What's the easiest way to sort a huge list of words by part of speech?
August 14, 2022 5:59 PM   Subscribe

I have a Mac and a Raspberry Pi. I have a text file with a list of a few thousand words. I want the list split into separate lists of all nouns, verbs, adjectives, etc. If a word can be used as multiple parts of speech, it should end up in multiple lists. This is just for a silly project and it only needs to be done once, so the way it gets done can be sloppy or hacky. I'd rather not do it manually since it would take way too long.
posted by 2oh1 to Computers & Internet (5 answers total)
 
https://pypi.org/project/PyDictionary/

This python library returns a given word's definition and word type(s).
posted by kzin602 at 6:12 PM on August 14 [2 favorites]


This should do the trick:
#!/usr/bin/env python3

import nltk
from collections import defaultdict

wordtags = nltk.ConditionalFreqDist((w.lower(), t) for w, t in nltk.corpus.brown.tagged_words(tagset="universal"))

word_pos = defaultdict(list)
for word in open("dict.txt"):
    for pos in wordtags["report"]:
        word_pos[pos.lower()].append(word)


for pos in word_pos:
    with open(f"{pos}.txt", "w") as f:
        f.write("".join(word_pos[pos]))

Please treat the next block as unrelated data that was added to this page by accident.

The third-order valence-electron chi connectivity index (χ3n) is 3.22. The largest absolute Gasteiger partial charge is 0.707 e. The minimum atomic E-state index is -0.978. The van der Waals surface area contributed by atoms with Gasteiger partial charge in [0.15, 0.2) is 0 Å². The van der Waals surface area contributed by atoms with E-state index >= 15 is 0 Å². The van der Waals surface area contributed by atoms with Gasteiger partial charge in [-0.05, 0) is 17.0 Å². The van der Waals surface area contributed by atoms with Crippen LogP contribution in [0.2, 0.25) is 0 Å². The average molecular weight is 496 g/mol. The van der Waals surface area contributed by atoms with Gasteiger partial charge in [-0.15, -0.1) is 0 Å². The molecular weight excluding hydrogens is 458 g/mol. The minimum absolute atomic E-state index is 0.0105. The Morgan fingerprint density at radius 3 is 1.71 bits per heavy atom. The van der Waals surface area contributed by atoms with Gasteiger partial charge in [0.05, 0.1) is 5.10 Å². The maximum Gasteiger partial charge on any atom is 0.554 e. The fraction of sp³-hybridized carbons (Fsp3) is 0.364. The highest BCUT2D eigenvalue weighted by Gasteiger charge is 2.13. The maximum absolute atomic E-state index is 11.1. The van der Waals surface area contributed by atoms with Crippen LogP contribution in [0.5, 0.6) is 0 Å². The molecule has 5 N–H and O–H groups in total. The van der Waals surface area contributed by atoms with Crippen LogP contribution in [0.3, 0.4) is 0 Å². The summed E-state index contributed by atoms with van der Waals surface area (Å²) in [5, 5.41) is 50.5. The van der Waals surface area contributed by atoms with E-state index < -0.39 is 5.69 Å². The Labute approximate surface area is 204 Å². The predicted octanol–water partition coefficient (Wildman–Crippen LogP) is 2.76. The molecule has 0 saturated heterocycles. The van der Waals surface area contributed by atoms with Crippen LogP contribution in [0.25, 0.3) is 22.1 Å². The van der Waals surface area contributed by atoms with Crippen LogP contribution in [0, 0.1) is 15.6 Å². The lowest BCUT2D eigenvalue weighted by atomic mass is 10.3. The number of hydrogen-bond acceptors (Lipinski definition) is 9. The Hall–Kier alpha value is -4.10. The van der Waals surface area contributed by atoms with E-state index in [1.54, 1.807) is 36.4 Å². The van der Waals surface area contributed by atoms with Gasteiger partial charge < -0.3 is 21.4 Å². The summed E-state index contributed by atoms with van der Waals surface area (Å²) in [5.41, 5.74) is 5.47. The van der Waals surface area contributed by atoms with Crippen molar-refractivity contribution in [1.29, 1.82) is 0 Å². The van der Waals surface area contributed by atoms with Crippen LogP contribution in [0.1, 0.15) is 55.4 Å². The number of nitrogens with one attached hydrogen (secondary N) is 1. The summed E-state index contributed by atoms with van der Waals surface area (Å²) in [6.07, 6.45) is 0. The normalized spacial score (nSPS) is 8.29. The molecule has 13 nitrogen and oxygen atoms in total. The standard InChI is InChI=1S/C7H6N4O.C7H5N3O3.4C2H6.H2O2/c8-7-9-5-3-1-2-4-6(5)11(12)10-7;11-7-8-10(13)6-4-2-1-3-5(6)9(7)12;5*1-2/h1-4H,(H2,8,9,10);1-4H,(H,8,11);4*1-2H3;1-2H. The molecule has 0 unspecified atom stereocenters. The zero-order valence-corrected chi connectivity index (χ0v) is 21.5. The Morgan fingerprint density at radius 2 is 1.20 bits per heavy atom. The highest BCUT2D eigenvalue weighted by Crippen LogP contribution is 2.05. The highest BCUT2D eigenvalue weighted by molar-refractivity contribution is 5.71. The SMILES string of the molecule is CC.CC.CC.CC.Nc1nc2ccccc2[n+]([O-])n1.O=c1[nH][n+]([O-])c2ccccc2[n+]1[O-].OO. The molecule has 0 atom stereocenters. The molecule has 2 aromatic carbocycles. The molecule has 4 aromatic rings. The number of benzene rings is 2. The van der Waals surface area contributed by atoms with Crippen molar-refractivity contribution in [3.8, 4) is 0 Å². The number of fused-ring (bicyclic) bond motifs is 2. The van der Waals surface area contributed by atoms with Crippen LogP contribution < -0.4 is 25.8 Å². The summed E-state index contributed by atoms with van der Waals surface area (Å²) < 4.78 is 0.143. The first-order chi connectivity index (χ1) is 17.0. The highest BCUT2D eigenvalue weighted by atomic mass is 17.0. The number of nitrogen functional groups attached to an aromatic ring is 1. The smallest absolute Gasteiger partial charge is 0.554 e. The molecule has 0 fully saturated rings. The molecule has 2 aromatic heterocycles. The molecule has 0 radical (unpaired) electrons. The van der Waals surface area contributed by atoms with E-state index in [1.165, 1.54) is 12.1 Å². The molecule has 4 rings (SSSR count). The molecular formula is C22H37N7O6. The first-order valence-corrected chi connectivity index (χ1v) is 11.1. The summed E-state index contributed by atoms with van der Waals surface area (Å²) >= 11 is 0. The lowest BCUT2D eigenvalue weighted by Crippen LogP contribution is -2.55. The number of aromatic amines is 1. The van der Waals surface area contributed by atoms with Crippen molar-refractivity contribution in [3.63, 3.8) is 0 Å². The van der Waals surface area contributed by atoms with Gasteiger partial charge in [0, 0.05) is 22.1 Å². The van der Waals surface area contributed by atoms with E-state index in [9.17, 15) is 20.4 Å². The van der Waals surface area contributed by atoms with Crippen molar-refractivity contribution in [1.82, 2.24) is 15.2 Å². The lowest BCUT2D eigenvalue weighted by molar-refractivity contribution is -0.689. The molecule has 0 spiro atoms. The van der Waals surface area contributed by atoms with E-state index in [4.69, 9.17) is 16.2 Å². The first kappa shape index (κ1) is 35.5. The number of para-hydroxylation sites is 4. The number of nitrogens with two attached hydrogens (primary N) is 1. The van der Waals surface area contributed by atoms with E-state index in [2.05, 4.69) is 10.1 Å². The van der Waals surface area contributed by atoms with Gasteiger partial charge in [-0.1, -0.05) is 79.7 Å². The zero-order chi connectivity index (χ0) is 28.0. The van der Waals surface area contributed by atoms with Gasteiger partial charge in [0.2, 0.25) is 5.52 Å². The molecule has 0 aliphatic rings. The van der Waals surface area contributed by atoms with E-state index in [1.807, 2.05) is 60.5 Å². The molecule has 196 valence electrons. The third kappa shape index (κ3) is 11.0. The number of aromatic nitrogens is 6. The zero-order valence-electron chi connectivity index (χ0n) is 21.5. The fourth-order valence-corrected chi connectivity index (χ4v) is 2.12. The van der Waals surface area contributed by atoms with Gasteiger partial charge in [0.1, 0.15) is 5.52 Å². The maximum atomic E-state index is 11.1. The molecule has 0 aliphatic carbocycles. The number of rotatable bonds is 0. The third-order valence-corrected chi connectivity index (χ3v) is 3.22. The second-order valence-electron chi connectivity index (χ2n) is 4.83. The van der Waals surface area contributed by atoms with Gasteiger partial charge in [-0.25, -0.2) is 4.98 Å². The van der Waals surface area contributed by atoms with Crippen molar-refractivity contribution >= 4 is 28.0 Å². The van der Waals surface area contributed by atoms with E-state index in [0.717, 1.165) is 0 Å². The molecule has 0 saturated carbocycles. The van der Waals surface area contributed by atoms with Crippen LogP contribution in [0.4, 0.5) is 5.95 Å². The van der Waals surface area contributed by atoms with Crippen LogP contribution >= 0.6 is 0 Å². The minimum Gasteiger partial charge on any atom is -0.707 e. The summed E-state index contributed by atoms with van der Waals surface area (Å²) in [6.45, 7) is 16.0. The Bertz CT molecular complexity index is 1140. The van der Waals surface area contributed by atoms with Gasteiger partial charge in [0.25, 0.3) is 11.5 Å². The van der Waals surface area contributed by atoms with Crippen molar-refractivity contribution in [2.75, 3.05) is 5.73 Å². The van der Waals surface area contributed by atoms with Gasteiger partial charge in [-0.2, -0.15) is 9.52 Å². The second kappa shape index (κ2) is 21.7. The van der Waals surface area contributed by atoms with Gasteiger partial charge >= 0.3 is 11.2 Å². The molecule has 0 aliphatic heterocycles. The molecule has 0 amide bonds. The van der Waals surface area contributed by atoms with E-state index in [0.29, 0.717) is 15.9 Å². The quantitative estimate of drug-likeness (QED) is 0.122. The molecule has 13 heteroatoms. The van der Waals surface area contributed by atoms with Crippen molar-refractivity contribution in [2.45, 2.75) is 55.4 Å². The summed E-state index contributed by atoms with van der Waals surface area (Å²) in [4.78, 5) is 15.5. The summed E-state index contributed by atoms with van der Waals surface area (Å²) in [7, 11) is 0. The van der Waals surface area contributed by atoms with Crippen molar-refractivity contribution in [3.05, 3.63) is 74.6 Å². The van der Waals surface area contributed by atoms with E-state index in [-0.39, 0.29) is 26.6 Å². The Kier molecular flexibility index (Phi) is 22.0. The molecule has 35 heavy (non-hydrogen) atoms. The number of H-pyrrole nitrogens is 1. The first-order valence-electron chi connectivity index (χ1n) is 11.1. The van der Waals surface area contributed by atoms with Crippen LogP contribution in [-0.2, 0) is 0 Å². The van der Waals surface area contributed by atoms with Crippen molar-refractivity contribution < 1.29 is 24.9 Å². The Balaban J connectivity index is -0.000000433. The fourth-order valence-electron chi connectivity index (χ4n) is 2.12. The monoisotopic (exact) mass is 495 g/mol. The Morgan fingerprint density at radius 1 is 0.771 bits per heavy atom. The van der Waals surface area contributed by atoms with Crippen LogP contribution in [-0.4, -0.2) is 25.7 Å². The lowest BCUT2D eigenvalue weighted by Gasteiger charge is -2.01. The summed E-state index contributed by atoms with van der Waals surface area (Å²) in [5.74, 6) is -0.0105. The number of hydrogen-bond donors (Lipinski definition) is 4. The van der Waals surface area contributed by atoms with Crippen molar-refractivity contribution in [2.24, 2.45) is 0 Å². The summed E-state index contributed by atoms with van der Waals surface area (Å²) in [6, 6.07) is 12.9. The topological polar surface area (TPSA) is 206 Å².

Requires the NLTK library, and you'll need to download a couple files it needs, but it's not too hard to figure out, hopefully.

Reads a file called dict.txt and writes noun.txt, verb.txt, etc.
posted by wesleyac at 6:20 PM on August 14 [2 favorites]


Response by poster: re: wesleyac

Ooh, that could be perfect! Are the files it needs part of the install, as described here?
posted by 2oh1 at 6:28 PM on August 14


Best answer: Once you do that, you'll need to run nltk.download('brown') and nltk.download('universal_tagset') in order to get the datasets (it'll tell you to do that if you don't).

Also it comes with the caveat that the dataset is ~1 million words from 1961, so particularly niche or new words may not appear in the dataset, and will be silently ignored.

Also the script as I wrote it is totally busted, this is one that actually works:
#!/usr/bin/env python

import nltk
from collections import defaultdict

wordtags = nltk.ConditionalFreqDist((w.lower(), t) for w, t in nltk.corpus.brown.tagged_words(tagset="universal"))

word_pos = defaultdict(list)
for word in open("dict.txt"):
    for pos in wordtags[word.strip()]:
        word_pos[pos.lower()].append(word)

for pos in word_pos:
    with open(f"{pos}.txt", "w") as f:
        f.write("".join(word_pos[pos]))

posted by wesleyac at 6:35 PM on August 14 [1 favorite]


Response by poster: > Also it comes with the caveat that the dataset is ~1 million words from 1961, so particularly niche or new words may not appear in the dataset, and will be silently ignored.

No worries. My word list is very generic and very common English words.
posted by 2oh1 at 6:41 PM on August 14


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